Slides were then shown, first, near the mouth of St. John River where Champlain landed and began his perilous trip overland. Scenes along the River St. John were shown, and big moose were pictured. A lumbering scene on the Metapedia, where almost forty million feet of logs were shown on their way to be cut for pulp-an industry that is receiving the careful attention of experts in the Canadian Government. The moose is the monarch of the Canadian forest, and the lecturer told of chasing these animals from one shore to another in order to secure the pictures. The moose is one of the great assets of the Canadian forest, and Canada is the best country for big game on this continent.
The lecturer told about a trapper who had captured a big bull moose, and had taken it to Quebec and exhibited it at 25 cents per head. A habitant came with his family to see the animal, and when he offered the 25 cents the old guide replied, "Take back your 25 cents; it is worth more for my moose to see your big family than for your family to see the moose." (Laughter)
Forty years after Cabot took possession of this continent for the King of England a French navigator landed as Gaspe, and took possession for the French King. (The slide showed Perce Rock at Gaspe).
Slides were then shown of Quebec City, Montreal, Ottawa, the Chateau Laurier, Lake Timagami, whose shore is almost 4,000 miles in extent, though very sinuous. The lecturer remarked that Longfellow had obtained many legends of the Ojibway Indians which he had woven into his poem, "Hiawatha."
Moving pictures were shown of Muskoka, and also canoe trips on the River Nipigon, north of Lake Superior, one of the most wonderful rivers on the continent, 50 miles in length, having a drop of 250 feet in its full length. This river is the home of the worldfamous speckled trout.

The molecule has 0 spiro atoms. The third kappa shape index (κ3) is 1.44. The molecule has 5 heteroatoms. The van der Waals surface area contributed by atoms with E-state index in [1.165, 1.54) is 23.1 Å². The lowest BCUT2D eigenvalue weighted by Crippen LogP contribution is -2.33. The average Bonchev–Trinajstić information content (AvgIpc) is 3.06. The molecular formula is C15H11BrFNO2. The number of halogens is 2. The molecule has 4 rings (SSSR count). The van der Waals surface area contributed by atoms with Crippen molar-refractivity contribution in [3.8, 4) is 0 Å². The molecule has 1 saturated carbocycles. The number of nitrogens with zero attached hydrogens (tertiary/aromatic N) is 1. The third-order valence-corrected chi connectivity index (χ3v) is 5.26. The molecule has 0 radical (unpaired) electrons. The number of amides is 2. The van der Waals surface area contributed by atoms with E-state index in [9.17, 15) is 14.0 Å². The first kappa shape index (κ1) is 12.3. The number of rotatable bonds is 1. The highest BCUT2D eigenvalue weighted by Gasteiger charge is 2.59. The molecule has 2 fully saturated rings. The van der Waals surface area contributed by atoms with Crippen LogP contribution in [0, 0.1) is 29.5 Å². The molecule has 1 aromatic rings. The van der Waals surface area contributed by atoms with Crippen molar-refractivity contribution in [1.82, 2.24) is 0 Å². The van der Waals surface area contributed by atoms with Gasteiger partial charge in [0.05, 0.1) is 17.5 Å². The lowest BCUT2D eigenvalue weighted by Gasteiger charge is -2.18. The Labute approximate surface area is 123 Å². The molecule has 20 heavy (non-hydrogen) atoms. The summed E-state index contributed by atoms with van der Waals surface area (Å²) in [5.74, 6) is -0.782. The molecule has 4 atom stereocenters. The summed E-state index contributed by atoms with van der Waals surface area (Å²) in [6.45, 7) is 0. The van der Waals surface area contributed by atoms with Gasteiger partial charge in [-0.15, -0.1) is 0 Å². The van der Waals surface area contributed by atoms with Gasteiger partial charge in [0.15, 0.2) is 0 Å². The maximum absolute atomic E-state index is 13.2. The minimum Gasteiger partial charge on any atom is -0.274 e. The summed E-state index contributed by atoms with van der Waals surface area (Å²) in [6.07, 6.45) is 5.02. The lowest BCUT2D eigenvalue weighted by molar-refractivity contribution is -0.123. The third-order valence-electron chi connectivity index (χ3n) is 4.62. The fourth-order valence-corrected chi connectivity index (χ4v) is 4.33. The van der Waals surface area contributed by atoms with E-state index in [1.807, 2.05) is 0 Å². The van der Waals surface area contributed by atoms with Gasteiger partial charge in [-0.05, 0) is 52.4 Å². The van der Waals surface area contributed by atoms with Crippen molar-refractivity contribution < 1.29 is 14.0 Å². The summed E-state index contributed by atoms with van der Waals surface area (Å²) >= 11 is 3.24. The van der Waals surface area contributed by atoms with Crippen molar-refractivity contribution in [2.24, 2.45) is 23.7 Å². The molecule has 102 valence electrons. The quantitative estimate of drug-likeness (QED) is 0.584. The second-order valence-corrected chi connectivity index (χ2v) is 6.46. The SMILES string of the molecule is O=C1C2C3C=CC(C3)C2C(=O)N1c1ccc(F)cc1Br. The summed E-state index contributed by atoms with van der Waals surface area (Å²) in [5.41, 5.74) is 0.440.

The lecturer told of a guide on the Nipigon who, after serving a party of 17 travellers, refused to accept anything whatever. The travellers decided to make him a present of two boxes of the most expensive cigars, but decided to ask the guide to pay 50 cents for each box. The guide put his hand in his pocket and brought out a $5 bill and said, "All right, give me ten boxes of cigars like that at 50 cents a box." (Laughter)
A trip up Mount Robson was then shown in moving pictures; this mountain is 13,000 feet high, the monarch of the Rockies, the highest mountain in Canada. It has been scaled only on two occasions, once this summer during the visit of the Alpine Club, and once some years ago.
The lecturer told the story of the origin of the name "Dominion of Canada." He said that during a visit to the Old Country last summer, in looking over some very interesting records he had discovered this. During the days of great controversy at the time of the Confederation of the Provinces it was considered necessary to have a name that would designate the whole of the provinces which were comprised in the new member of the British Empire. After the controversy had been going on for some time, one of the gentlemen concerned in it happened, in reading his Bible at night, to hit upon the 8th verse of the 72nd Psalm, and was struck by this line-"And he shall have dominion from sea to sea." The idea immediately struck him that Canada was a dominion that stretched from sea to sea, and the idea appealed to him so strongly that the next day, when the discussion was resumed, he put forward the claim for the word "Dominion" as he took it from this line-"Dominion from sea to sea." The people who were engaged in naming the Dominion saw the justice of the claim, and immediately agreed with him that that was the most appropriate term they could give to this great country of ours, which is now known as the Dominion of Canada for that very reason. (Applause)
MR. K. J. DUNSTAN expressed the thanks of the Club for the interesting address.